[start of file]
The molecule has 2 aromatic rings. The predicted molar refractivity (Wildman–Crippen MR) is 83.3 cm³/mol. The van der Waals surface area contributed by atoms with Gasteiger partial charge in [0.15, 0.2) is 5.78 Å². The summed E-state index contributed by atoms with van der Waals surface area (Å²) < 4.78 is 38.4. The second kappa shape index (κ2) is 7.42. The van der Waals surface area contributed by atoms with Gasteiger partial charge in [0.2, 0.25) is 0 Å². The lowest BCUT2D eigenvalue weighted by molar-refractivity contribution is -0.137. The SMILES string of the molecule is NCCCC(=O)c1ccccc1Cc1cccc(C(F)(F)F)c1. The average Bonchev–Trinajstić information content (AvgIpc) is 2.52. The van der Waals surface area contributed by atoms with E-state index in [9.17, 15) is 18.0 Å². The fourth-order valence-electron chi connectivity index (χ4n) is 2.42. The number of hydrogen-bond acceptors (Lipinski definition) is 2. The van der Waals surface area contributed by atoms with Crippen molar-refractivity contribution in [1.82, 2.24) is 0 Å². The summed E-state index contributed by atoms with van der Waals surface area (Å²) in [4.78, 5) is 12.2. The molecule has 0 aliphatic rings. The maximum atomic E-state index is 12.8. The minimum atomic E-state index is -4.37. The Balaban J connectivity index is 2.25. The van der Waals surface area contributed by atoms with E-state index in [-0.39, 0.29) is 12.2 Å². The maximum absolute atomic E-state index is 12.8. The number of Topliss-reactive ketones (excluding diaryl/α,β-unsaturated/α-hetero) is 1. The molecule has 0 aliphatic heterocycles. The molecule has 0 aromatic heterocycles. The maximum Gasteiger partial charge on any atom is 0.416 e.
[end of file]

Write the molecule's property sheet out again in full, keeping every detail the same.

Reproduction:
The molecule has 2 aromatic rings. The predicted molar refractivity (Wildman–Crippen MR) is 83.3 cm³/mol. The van der Waals surface area contributed by atoms with Gasteiger partial charge in [0.15, 0.2) is 5.78 Å². The summed E-state index contributed by atoms with van der Waals surface area (Å²) < 4.78 is 38.4. The second kappa shape index (κ2) is 7.42. The van der Waals surface area contributed by atoms with Gasteiger partial charge in [0.2, 0.25) is 0 Å². The lowest BCUT2D eigenvalue weighted by molar-refractivity contribution is -0.137. The SMILES string of the molecule is NCCCC(=O)c1ccccc1Cc1cccc(C(F)(F)F)c1. The average Bonchev–Trinajstić information content (AvgIpc) is 2.52. The van der Waals surface area contributed by atoms with E-state index in [9.17, 15) is 18.0 Å². The fourth-order valence-electron chi connectivity index (χ4n) is 2.42. The number of hydrogen-bond acceptors (Lipinski definition) is 2. The van der Waals surface area contributed by atoms with Crippen molar-refractivity contribution in [1.82, 2.24) is 0 Å². The summed E-state index contributed by atoms with van der Waals surface area (Å²) in [4.78, 5) is 12.2. The molecule has 0 aliphatic rings. The maximum atomic E-state index is 12.8. The minimum atomic E-state index is -4.37. The Balaban J connectivity index is 2.25. The van der Waals surface area contributed by atoms with E-state index in [-0.39, 0.29) is 12.2 Å². The maximum absolute atomic E-state index is 12.8. The number of Topliss-reactive ketones (excluding diaryl/α,β-unsaturated/α-hetero) is 1. The molecule has 0 aliphatic heterocycles. The molecule has 0 aromatic heterocycles. The maximum Gasteiger partial charge on any atom is 0.416 e.